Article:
This widespread observance of the “no-talk” rule that protects the abusers is actually harming them, and with every case of abuse we admonish the victim to “not spread slander” (harming them too). In both cases our motivation for silence is not love of the brethren.

* * * * * * * * * * * * * * * * * * * *

As December approached, I wondered about those who were spreading the dramatic prediction of doom for Israel. There was no wiggle-room in this prophecy for those who resolve such issues by remaining neutral. But for those who had nothing to lose either way, maybe it didn’t dawn on them that weak believers in Israel could be potentially derailed by the possibilities.

From the viewpoint of any Israeli, it was a genuine dilemma. If this were a genuine warning from God, no one in the Tel Aviv or Jerusalem area should be dumb enough to risk their lives by playing the usual “wait and see” card. (There was even a dark hint in Jill’s personal comment about those who didn’t heed Yeshua’s warning to flee Jerusalem in 70 AD.) On the other hand, for Israelis who took action based on a false prediction and evacuated these areas, the consequences could be almost as bad: uprooting family, business or congregation for weeks or months; accumulating debts and doubts; inviting ridicule of the Lord’s Name in general and of the gift of prophecy in particular.

In spite of the internal contradictions and mismatched scriptures that should tip off competent students of scripture, there was good reason to issue a united response from Israel to this “urgent warning”, for the sake of the more vulnerable brothers.

(3) Where were the Israeli shepherds?

Israeli leaders have not hesitated in the past to invest many hours of discussion and to publish joint statements on issues or teachings they considered to be potentially upsetting to the Body. An authoritative statement by the Body leadership on this issue would have been valuable during the months preceding December – if only to show that there are watchmen on the walls of Israel who are paying attention to prophetic rumors that could potentially upset those in their care. The apostles did this when faced with a similar situation (2 Thess.2:1-2).

Yet as far as I could tell, no leaders were addressing the dire prediction on the local Messianic network, or in any ministry prayer letters coming from the expected ‘Ground Zero’. I would assume that most leaders didn’t see this prophecy as potentially upsetting the Israeli Body, because they themselves weren’t personally upset by it.

The feedback reaching me from Israeli friends said otherwise. The gap was troubling. If we think that we are responsible only to relate to issues that disturb ourselves, our doctrines or our ministry efforts, and that we are not our brothers’ keepers as well, then we are not discerning the Body of Messiah properly.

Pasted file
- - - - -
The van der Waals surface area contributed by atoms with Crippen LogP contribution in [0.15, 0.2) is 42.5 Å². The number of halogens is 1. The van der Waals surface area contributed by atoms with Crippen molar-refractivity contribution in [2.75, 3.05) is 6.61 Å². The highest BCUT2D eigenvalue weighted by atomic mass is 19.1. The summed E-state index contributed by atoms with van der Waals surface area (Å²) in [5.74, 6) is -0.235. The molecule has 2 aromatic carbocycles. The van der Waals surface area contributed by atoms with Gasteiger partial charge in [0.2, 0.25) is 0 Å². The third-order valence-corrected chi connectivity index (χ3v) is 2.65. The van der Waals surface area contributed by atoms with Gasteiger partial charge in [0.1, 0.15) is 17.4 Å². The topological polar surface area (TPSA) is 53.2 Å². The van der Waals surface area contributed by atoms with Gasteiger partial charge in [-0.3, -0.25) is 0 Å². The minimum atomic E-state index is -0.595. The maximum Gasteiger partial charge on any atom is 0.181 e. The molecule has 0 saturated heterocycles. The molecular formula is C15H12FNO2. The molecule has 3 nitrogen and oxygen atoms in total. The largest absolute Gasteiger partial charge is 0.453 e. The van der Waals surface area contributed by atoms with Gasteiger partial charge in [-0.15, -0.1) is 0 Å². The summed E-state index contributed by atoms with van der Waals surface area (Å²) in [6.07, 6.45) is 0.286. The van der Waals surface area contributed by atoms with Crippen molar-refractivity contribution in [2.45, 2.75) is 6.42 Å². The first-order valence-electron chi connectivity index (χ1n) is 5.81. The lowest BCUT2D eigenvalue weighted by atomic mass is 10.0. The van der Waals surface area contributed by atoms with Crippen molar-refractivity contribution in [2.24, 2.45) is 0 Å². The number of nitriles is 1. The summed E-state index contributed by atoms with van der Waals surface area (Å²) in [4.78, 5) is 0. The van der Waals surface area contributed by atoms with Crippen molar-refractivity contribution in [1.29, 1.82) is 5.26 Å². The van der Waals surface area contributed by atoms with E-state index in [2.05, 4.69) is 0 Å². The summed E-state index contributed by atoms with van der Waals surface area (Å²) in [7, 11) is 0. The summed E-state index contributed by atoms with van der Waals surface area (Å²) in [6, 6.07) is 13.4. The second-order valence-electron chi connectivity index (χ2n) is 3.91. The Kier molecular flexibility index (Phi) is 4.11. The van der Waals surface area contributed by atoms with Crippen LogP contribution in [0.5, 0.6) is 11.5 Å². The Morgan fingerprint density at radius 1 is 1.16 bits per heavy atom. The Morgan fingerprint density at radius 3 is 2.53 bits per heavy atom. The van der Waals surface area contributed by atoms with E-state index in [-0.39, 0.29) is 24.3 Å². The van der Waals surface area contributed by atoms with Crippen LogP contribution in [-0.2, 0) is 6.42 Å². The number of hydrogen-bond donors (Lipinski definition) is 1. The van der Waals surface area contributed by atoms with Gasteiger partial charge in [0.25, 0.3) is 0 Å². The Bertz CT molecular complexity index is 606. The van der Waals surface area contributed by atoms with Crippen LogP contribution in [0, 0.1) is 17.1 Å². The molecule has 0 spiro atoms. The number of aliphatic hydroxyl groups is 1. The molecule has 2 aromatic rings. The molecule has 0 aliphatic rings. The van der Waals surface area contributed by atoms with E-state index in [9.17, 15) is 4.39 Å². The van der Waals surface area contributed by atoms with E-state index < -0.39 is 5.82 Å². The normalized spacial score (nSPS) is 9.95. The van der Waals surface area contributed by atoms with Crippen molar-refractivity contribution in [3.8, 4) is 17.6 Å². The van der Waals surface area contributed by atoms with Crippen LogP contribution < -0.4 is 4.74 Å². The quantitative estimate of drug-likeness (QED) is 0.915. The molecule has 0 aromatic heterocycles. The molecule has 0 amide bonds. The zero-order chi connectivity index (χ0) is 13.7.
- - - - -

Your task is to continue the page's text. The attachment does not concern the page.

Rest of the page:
For whatever reason, the opportunity was lost to perform a service to the Body at large and issue a unified Israeli statement on the controversy. Still, there is value in one individual offering a “debunking tutorial” after the fact, to show how such prophetic claims might be handled better next time. (Do not doubt for a minute that there will be a next time… and as we approach the end, the prophecies will be much harder to test!)

* * * * * * * * * * * * * * * * * * * *

It’s not right to assume things from appearances, and especially from silence. There were any number of possible answers about why this dramatic prediction was passed around without being tested, and why there was no discussion among those who would be most affected by it. Was it lack of interest, lack of competence, lack of courage… or maybe lack of opportunity? How many had even seen it?

Thus the survey was conceived: a modest attempt to get a snapshot of the Body in the act of testing a prophetic word that was relevant, relatively easy to test, and still future. I tried to allow for as many different responses as possible, keeping the questions neutral. I kept my opinions to myself, so as not to influence the outcome. Then I sent it in as many different directions as possible, trying to include starry-eyed fans of “Elijah List”, cynical critics of “charismaniacs”, and that vast silent majority in between.

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We know from scripture that lots of pronouncements can be called “prophecy” besides the kind that predicts an event. Prophets in Tanach also delivered encouragement, commands, reminders of past prophecies, and teachings, all in God’s name. New Covenant prophecy was even more general – anything that was valuable in strengthening the believers (1 Cor.14). Yet even this broad category was subject to testing (v.29). And we are told by Yeshua (Matt.7:15-16) and the apostles (1 Jn.4:1) that “false” prophets will be more numerous in our day.

In short, prophecies can be – and must be – tested.

(4) Why do so many prophecies and prophets today go untested?

There was no situation in scripture resembling the modern statements which are labeled “prophecy” on sites like “Elijah List”. So many of these “words” are either impossible to argue with (“God wants to heal your broken heart”) or impossible to verify (“It’s time for the birth of new things” with no specifics); in other words, there is nothing in them that can be tested. Maybe it’s because these are not really prophecies; they are devotional / inspirational thoughts and motivational pep-talks.